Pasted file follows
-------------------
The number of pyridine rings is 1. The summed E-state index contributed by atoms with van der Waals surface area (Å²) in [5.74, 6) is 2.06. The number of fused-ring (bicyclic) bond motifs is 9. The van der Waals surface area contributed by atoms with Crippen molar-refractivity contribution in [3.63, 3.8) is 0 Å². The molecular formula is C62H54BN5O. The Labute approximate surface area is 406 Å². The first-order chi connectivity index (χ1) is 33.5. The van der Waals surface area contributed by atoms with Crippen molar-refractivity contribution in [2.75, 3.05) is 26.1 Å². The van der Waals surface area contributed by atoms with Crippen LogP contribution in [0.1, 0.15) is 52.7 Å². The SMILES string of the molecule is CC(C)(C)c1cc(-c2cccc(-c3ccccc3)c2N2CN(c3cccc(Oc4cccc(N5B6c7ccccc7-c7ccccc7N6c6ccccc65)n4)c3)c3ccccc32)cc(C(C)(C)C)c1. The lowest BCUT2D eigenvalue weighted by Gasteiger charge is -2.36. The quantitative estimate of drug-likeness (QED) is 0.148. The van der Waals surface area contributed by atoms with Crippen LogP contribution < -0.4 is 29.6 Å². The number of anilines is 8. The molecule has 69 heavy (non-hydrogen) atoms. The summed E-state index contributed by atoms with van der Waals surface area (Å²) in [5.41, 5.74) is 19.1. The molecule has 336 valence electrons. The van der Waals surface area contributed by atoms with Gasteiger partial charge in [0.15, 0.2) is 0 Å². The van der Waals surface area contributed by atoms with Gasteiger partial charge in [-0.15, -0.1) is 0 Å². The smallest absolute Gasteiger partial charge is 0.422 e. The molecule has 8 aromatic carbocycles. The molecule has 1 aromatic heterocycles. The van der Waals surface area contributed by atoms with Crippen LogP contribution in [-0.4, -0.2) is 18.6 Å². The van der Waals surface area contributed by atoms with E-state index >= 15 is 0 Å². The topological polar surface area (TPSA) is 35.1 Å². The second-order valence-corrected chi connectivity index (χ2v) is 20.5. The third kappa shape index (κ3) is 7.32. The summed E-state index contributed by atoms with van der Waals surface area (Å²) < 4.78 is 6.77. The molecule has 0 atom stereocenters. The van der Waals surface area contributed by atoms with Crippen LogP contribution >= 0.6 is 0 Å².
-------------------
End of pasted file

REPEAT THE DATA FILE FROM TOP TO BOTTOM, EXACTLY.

The number of pyridine rings is 1. The summed E-state index contributed by atoms with van der Waals surface area (Å²) in [5.74, 6) is 2.06. The number of fused-ring (bicyclic) bond motifs is 9. The van der Waals surface area contributed by atoms with Crippen molar-refractivity contribution in [3.63, 3.8) is 0 Å². The molecular formula is C62H54BN5O. The Labute approximate surface area is 406 Å². The first-order chi connectivity index (χ1) is 33.5. The van der Waals surface area contributed by atoms with Crippen molar-refractivity contribution in [2.75, 3.05) is 26.1 Å². The van der Waals surface area contributed by atoms with Crippen LogP contribution in [0.1, 0.15) is 52.7 Å². The SMILES string of the molecule is CC(C)(C)c1cc(-c2cccc(-c3ccccc3)c2N2CN(c3cccc(Oc4cccc(N5B6c7ccccc7-c7ccccc7N6c6ccccc65)n4)c3)c3ccccc32)cc(C(C)(C)C)c1. The lowest BCUT2D eigenvalue weighted by Gasteiger charge is -2.36. The quantitative estimate of drug-likeness (QED) is 0.148. The van der Waals surface area contributed by atoms with Crippen LogP contribution < -0.4 is 29.6 Å². The number of anilines is 8. The molecule has 69 heavy (non-hydrogen) atoms. The summed E-state index contributed by atoms with van der Waals surface area (Å²) in [5.41, 5.74) is 19.1. The molecule has 336 valence electrons. The van der Waals surface area contributed by atoms with Gasteiger partial charge in [0.15, 0.2) is 0 Å². The van der Waals surface area contributed by atoms with Gasteiger partial charge in [-0.15, -0.1) is 0 Å². The smallest absolute Gasteiger partial charge is 0.422 e. The molecule has 8 aromatic carbocycles. The molecule has 1 aromatic heterocycles. The van der Waals surface area contributed by atoms with Crippen LogP contribution in [-0.4, -0.2) is 18.6 Å². The van der Waals surface area contributed by atoms with E-state index >= 15 is 0 Å². The topological polar surface area (TPSA) is 35.1 Å². The second-order valence-corrected chi connectivity index (χ2v) is 20.5. The third kappa shape index (κ3) is 7.32. The summed E-state index contributed by atoms with van der Waals surface area (Å²) < 4.78 is 6.77. The molecule has 0 atom stereocenters. The van der Waals surface area contributed by atoms with Crippen LogP contribution >= 0.6 is 0 Å².